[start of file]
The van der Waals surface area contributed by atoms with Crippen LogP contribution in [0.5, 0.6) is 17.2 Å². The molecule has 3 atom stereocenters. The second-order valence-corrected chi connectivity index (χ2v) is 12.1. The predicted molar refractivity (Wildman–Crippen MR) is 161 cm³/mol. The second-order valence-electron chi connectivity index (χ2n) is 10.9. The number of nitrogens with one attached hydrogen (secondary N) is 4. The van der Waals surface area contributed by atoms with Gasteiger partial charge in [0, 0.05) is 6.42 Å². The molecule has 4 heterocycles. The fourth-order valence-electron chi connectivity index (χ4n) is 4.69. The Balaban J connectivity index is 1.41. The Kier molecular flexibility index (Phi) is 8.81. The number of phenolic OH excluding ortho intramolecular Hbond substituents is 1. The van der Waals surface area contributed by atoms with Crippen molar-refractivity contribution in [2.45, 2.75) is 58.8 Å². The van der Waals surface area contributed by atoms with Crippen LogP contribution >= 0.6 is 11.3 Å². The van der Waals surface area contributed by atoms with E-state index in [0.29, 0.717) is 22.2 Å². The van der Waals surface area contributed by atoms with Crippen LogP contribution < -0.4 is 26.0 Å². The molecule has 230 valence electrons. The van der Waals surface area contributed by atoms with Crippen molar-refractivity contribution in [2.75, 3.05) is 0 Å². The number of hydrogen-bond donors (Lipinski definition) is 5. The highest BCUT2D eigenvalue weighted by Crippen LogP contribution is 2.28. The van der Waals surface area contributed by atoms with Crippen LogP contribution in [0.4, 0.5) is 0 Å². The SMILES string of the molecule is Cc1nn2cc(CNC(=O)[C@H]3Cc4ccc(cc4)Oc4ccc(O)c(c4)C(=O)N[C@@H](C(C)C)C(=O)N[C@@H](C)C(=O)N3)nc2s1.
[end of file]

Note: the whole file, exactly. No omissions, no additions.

The van der Waals surface area contributed by atoms with Crippen LogP contribution in [0.5, 0.6) is 17.2 Å². The molecule has 3 atom stereocenters. The second-order valence-corrected chi connectivity index (χ2v) is 12.1. The predicted molar refractivity (Wildman–Crippen MR) is 161 cm³/mol. The second-order valence-electron chi connectivity index (χ2n) is 10.9. The number of nitrogens with one attached hydrogen (secondary N) is 4. The van der Waals surface area contributed by atoms with Gasteiger partial charge in [0, 0.05) is 6.42 Å². The molecule has 4 heterocycles. The fourth-order valence-electron chi connectivity index (χ4n) is 4.69. The Balaban J connectivity index is 1.41. The Kier molecular flexibility index (Phi) is 8.81. The number of phenolic OH excluding ortho intramolecular Hbond substituents is 1. The van der Waals surface area contributed by atoms with Crippen molar-refractivity contribution in [2.45, 2.75) is 58.8 Å². The van der Waals surface area contributed by atoms with Crippen LogP contribution >= 0.6 is 11.3 Å². The van der Waals surface area contributed by atoms with E-state index in [0.29, 0.717) is 22.2 Å². The van der Waals surface area contributed by atoms with Crippen LogP contribution < -0.4 is 26.0 Å². The molecule has 230 valence electrons. The van der Waals surface area contributed by atoms with Crippen molar-refractivity contribution in [2.75, 3.05) is 0 Å². The number of hydrogen-bond donors (Lipinski definition) is 5. The highest BCUT2D eigenvalue weighted by Crippen LogP contribution is 2.28. The van der Waals surface area contributed by atoms with Crippen LogP contribution in [0.4, 0.5) is 0 Å². The SMILES string of the molecule is Cc1nn2cc(CNC(=O)[C@H]3Cc4ccc(cc4)Oc4ccc(O)c(c4)C(=O)N[C@@H](C(C)C)C(=O)N[C@@H](C)C(=O)N3)nc2s1.